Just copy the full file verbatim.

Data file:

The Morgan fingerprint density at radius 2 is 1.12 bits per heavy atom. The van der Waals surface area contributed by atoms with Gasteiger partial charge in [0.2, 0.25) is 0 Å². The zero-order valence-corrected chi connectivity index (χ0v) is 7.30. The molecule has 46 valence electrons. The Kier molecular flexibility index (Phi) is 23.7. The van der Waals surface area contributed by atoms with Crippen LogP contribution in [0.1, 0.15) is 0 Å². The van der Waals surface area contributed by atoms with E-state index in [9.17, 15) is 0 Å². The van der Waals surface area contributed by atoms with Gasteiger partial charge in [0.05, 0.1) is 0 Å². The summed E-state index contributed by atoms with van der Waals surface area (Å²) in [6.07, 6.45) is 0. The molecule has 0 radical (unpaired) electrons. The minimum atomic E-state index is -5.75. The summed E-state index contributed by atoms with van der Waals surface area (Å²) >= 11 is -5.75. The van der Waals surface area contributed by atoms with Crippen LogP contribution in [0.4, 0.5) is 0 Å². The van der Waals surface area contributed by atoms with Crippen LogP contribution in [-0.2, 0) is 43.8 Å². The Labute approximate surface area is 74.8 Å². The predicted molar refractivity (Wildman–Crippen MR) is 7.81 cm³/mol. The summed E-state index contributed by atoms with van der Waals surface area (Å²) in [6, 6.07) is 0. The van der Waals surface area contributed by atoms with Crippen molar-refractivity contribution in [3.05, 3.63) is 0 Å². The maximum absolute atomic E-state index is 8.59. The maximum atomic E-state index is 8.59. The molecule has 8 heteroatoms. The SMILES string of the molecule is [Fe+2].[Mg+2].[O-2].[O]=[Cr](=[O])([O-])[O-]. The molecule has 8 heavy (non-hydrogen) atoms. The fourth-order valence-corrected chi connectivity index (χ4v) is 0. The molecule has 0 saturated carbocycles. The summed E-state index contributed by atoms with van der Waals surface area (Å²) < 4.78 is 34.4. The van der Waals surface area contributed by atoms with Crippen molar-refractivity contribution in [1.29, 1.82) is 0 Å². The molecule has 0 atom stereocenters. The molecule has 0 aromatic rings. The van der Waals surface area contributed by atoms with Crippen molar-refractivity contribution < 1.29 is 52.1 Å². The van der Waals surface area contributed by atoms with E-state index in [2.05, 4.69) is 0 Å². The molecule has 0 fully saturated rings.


The Morgan fingerprint density at radius 2 is 1.12 bits per heavy atom. The van der Waals surface area contributed by atoms with Gasteiger partial charge in [0.2, 0.25) is 0 Å². The zero-order valence-corrected chi connectivity index (χ0v) is 7.30. The molecule has 46 valence electrons. The Kier molecular flexibility index (Phi) is 23.7. The van der Waals surface area contributed by atoms with Crippen LogP contribution in [0.1, 0.15) is 0 Å². The van der Waals surface area contributed by atoms with E-state index in [9.17, 15) is 0 Å². The van der Waals surface area contributed by atoms with Gasteiger partial charge in [0.05, 0.1) is 0 Å². The summed E-state index contributed by atoms with van der Waals surface area (Å²) in [6.07, 6.45) is 0. The molecule has 0 radical (unpaired) electrons. The minimum atomic E-state index is -5.75. The summed E-state index contributed by atoms with van der Waals surface area (Å²) >= 11 is -5.75. The van der Waals surface area contributed by atoms with Crippen LogP contribution in [0.4, 0.5) is 0 Å². The van der Waals surface area contributed by atoms with Crippen LogP contribution in [-0.2, 0) is 43.8 Å². The Labute approximate surface area is 74.8 Å². The predicted molar refractivity (Wildman–Crippen MR) is 7.81 cm³/mol. The summed E-state index contributed by atoms with van der Waals surface area (Å²) in [6, 6.07) is 0. The van der Waals surface area contributed by atoms with Crippen molar-refractivity contribution in [3.05, 3.63) is 0 Å². The maximum absolute atomic E-state index is 8.59. The maximum atomic E-state index is 8.59. The molecule has 8 heteroatoms. The SMILES string of the molecule is [Fe+2].[Mg+2].[O-2].[O]=[Cr](=[O])([O-])[O-]. The molecule has 8 heavy (non-hydrogen) atoms. The fourth-order valence-corrected chi connectivity index (χ4v) is 0. The molecule has 0 saturated carbocycles. The summed E-state index contributed by atoms with van der Waals surface area (Å²) < 4.78 is 34.4. The van der Waals surface area contributed by atoms with Crippen molar-refractivity contribution in [1.29, 1.82) is 0 Å². The molecule has 0 atom stereocenters. The molecule has 0 aromatic rings. The van der Waals surface area contributed by atoms with Crippen molar-refractivity contribution < 1.29 is 52.1 Å². The van der Waals surface area contributed by atoms with E-state index in [2.05, 4.69) is 0 Å². The molecule has 0 fully saturated rings.